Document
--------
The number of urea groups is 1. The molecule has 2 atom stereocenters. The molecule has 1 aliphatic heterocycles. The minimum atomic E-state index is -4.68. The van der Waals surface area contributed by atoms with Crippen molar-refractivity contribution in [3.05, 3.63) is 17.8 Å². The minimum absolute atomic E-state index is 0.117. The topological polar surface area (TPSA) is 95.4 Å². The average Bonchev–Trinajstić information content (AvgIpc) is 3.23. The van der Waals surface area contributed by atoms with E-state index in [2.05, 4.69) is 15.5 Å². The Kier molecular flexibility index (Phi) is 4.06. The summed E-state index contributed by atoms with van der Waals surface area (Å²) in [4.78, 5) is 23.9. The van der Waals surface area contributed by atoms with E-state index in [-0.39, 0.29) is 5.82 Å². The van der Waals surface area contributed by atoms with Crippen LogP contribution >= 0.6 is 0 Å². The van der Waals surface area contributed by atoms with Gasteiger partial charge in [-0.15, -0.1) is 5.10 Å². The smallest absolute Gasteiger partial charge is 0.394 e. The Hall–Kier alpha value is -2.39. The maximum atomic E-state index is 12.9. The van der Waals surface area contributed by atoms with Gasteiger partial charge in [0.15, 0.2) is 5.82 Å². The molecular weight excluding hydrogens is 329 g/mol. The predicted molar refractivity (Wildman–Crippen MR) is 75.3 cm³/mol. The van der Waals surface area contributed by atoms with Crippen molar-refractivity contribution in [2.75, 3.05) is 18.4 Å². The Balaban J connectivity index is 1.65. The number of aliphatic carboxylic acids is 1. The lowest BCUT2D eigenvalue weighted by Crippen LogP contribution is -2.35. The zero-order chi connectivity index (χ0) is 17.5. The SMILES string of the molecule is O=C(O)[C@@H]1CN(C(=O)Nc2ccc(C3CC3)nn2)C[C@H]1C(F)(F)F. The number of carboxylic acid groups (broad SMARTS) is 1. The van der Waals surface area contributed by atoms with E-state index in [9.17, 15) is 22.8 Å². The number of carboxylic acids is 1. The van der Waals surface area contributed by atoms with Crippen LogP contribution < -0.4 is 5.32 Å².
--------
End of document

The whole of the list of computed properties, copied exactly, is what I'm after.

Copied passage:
The number of urea groups is 1. The molecule has 2 atom stereocenters. The molecule has 1 aliphatic heterocycles. The minimum atomic E-state index is -4.68. The van der Waals surface area contributed by atoms with Crippen molar-refractivity contribution in [3.05, 3.63) is 17.8 Å². The minimum absolute atomic E-state index is 0.117. The topological polar surface area (TPSA) is 95.4 Å². The average Bonchev–Trinajstić information content (AvgIpc) is 3.23. The van der Waals surface area contributed by atoms with E-state index in [2.05, 4.69) is 15.5 Å². The Kier molecular flexibility index (Phi) is 4.06. The summed E-state index contributed by atoms with van der Waals surface area (Å²) in [4.78, 5) is 23.9. The van der Waals surface area contributed by atoms with E-state index in [-0.39, 0.29) is 5.82 Å². The van der Waals surface area contributed by atoms with Crippen LogP contribution >= 0.6 is 0 Å². The van der Waals surface area contributed by atoms with Gasteiger partial charge in [-0.15, -0.1) is 5.10 Å². The smallest absolute Gasteiger partial charge is 0.394 e. The Hall–Kier alpha value is -2.39. The maximum atomic E-state index is 12.9. The van der Waals surface area contributed by atoms with Gasteiger partial charge in [0.15, 0.2) is 5.82 Å². The molecular weight excluding hydrogens is 329 g/mol. The predicted molar refractivity (Wildman–Crippen MR) is 75.3 cm³/mol. The van der Waals surface area contributed by atoms with Crippen molar-refractivity contribution in [2.75, 3.05) is 18.4 Å². The Balaban J connectivity index is 1.65. The number of aliphatic carboxylic acids is 1. The lowest BCUT2D eigenvalue weighted by Crippen LogP contribution is -2.35. The zero-order chi connectivity index (χ0) is 17.5. The SMILES string of the molecule is O=C(O)[C@@H]1CN(C(=O)Nc2ccc(C3CC3)nn2)C[C@H]1C(F)(F)F. The number of carboxylic acid groups (broad SMARTS) is 1. The van der Waals surface area contributed by atoms with E-state index in [9.17, 15) is 22.8 Å². The number of carboxylic acids is 1. The van der Waals surface area contributed by atoms with Crippen LogP contribution < -0.4 is 5.32 Å².